Voices of Making Waves: Meet Yessenia
Yessenia Q. was part of the ‘11th Wave’ of students who participated in the then Making Waves Education Program after her parents enrolled both her and her sister Marlin. Yessenia is now in graduate school at the University of California, San Francisco, studying to become a pediatric nurse practitioner while Marlin is a high school counselor in San Diego.
“In high school, a 5.5-mile bridge separated my life between two different worlds,” says Yessenia. “During the day, I attended a private high school in Marin County where wealth surfaced the city. At night, the sound of fireworks and gunshots were an undistinguishable noise in Richmond.”
“It was then that I became curious to explore the wide range of inequalities in both worlds I lived in,” says Yessenia, who also recalls the significance of reading the Wave-Maker Affirmation—a declaration of guiding principles for Making Waves students—starting in 5th grade.
“I think I looked at it again while I was in college and I was like, ‘this is so true.’ They just really wanted you to succeed, and I always have that in the back of my mind,” she says.
With continued financial support along with coaching from Making Waves, Yessenia went on to earn her bachelor’s degree from Pitzer College.
“Studying at Pitzer developed my perspective on all the important events that had shaped my life,” she says. “I fostered the gift and power of language as I learned to describe and identify the overarching structures and institutions that contributed to my family’s and community’s financial struggles, health issues, and the widespread racism encountered.”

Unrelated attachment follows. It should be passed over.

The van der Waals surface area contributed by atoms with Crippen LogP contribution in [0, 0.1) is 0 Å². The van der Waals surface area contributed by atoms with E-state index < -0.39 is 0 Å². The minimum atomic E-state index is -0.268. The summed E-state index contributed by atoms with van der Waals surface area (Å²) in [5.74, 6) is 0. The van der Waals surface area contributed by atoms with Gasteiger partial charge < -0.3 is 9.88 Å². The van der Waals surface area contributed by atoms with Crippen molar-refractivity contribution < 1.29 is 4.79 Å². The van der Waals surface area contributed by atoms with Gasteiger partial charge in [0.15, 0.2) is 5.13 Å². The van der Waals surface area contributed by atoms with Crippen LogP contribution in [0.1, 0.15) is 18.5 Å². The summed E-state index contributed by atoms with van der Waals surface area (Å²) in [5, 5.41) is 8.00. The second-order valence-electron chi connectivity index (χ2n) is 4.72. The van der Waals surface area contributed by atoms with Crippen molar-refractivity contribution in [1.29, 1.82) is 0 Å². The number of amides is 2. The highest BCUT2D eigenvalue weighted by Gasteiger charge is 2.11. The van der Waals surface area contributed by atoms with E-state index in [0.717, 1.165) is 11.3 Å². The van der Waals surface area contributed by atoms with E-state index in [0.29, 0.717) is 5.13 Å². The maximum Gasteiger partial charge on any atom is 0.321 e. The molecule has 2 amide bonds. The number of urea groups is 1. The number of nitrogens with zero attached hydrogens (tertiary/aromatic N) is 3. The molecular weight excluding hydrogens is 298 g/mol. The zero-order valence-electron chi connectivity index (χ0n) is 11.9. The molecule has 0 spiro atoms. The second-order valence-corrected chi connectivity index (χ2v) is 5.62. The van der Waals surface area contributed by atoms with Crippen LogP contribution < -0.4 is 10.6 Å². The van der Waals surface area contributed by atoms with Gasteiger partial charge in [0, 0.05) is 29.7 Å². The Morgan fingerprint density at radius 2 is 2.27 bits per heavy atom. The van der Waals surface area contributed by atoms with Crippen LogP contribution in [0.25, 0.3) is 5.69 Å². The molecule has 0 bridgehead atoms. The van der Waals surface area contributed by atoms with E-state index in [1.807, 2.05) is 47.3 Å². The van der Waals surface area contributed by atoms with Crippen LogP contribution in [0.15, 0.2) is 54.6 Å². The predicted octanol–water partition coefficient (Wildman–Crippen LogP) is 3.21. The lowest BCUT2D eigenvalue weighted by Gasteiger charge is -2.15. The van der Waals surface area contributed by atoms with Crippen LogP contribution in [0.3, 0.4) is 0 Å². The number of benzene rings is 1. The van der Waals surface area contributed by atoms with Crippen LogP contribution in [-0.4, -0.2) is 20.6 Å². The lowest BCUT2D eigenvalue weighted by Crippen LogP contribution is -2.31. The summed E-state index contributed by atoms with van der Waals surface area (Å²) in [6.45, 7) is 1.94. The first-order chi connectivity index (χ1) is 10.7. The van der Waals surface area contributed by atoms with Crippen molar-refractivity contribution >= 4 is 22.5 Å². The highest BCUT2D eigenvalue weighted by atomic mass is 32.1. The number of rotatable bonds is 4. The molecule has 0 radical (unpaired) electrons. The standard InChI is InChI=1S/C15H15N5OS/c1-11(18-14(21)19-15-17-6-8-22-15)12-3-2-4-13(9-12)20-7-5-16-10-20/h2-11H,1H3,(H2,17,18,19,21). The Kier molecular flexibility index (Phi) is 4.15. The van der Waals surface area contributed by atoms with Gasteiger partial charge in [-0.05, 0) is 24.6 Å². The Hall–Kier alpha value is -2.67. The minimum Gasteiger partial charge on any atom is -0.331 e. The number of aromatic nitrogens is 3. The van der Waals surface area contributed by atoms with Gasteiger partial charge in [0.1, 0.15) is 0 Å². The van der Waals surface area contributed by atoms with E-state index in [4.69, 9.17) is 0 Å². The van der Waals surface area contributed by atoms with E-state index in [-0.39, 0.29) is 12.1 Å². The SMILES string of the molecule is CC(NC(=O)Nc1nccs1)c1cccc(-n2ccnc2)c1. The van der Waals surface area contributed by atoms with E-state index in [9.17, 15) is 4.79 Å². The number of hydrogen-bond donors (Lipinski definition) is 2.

“This was an invaluable skill as I continued to wrangle with my identity in predominantly wealthy and white institutions,” says Yessenia, who now advocates for marginalized people and will focus her career in healthcare on eliminating unjust barriers in health and education systems.
Getting to the Heart of Matters
Yessenia has set out to make sure that other students of color in STEM feel a sense of belonging and confidence. She has been a teacher’s assistant and peer mentor at preschools, high schools, and for first-generation college students.
“This is because my success can be attributed not just to my own hard work, but also to a community of supportive people. My hardships taught me to reach out for support, which enabled me to navigate higher education with much more success,” she says. “I have learned how to better create collaborative, welcoming, and supportive environments.”
Yessenia brings this supportive spirit to her studies in becoming a nurse practitioner—though the COVID-19 pandemic presents challenges both in terms of remote learning and clinical training. “It’s sad because you want to be able to touch your patients without a glove or be able to see people’s faces or for them to be able to see me smile,” she shares.
In addition to her clinical rotations, Yessenia worked at a vaccine clinic for people without housing in Oakland, where she helped some overcome vaccine hesitancy. “Our job isn’t to push the vaccine. Our job is to inform patients for them to decide,” she says. “I think it’s a matter of always trying to truly understand a person and how their own background shapes their identity. I have to put them first, even if I don’t agree with what they think.”
As Yessenia looks to her future as a pediatric nurse practitioner, her interests are focused on the heart. “I just think the heart is so complex,” she says. And like her own education having a cascade effect, she adds that the heart “drives so many other systems that without the heart working properly there is a cascade effect.”
This originally appeared in the Making Waves Foundation 2020-21 Impact Report as a part of a feature on Making Waves alumni modeling empathy in providing patient care during the pandemic and beyond.